Our feet are designed to move while we walk. It is a natural motion that we roll in or roll out. We need to get our feet to the ground and we need to absorb shock. However, if somebody is rolling in (pronating) or rolling out (supinating) too much, pain and problems can arise. The foot is full of many muscles and tendons. If these muscles and tendons are moving too much due to the foot rolling in or out, they are overworking and become stressed and strained and will get sore. Arthritis can occur when the feet are excessively moving, causing accelerated wear and tear on the joints as they are sitting in the wrong place. Conditions like bunions can occur when someone is rolling in or rolling out too much. In a supinated foot, there is often not enough shock absorption.
Achilles Tendinopathy or Tendinitis is an inflammation of the Achilles Tendon. The Achilles Tendon joins the calf muscle to the heel bone. Achilles Tendinopathy is a very common injury as the calf muscle is a major muscle group (made up of the Gastrocnemius and the Soleus). Any motion of the foot or leg involves these muscles. Tight calf muscles, flat or pronated feet or overuse can cause the Achilles tendon to become inflamed and sore. You may experience pain or swelling at the back or sides of the heel or halfway up the calf. Retrocalcaneal Bursitis, Haglund’s Deformity or an Achilles Tendon Tear may occur in conjunction with the Tendinopathy.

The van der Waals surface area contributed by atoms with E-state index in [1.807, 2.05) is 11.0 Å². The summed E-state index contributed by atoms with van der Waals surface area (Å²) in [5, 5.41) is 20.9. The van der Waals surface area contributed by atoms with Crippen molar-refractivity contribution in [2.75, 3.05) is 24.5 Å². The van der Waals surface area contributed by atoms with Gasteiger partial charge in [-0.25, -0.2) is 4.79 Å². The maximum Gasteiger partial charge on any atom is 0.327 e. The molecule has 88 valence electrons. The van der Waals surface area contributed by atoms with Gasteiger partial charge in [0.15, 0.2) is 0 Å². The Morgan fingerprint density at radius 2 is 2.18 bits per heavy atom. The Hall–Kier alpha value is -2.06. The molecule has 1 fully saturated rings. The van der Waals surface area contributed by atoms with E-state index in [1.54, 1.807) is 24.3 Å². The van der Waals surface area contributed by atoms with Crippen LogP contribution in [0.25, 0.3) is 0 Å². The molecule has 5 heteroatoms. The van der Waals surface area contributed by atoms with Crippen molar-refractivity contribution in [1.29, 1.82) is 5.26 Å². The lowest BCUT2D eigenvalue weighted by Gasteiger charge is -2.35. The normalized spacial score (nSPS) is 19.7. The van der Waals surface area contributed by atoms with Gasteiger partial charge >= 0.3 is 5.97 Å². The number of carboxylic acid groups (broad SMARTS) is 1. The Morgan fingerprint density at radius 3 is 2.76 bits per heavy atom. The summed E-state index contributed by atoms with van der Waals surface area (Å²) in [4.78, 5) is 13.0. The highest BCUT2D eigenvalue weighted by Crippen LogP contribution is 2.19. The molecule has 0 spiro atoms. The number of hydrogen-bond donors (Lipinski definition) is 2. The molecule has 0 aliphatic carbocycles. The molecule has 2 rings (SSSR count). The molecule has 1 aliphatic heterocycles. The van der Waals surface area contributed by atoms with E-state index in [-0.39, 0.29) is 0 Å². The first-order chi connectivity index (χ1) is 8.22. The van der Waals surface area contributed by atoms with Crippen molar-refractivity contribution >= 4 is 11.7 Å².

Children's feet are constantly growing and changing. During this growth stage, pain and problems can occur. Some of the common conditions we treat:
Sever's disease (also known as Calcaneal Apophysitis) is one of the most common conditions we treat in which boys age 9-15 and girls age 8-14 experience heel pain. At this age, kids are experiencing huge growth spurts. Their calf muscles can become really tight, pulling on the growth plate in the heel. It’s this pulling that causes an injury to the growth plate and leads to pain. Children usually feel pain under the heel, on the sides of the heel and it may radiate up the Achilles tendon. The pain can last for a few months or a few years while they’re going through these growth spurts. It is easily diagnosed and treated by a Podiatrist and early intervention is best.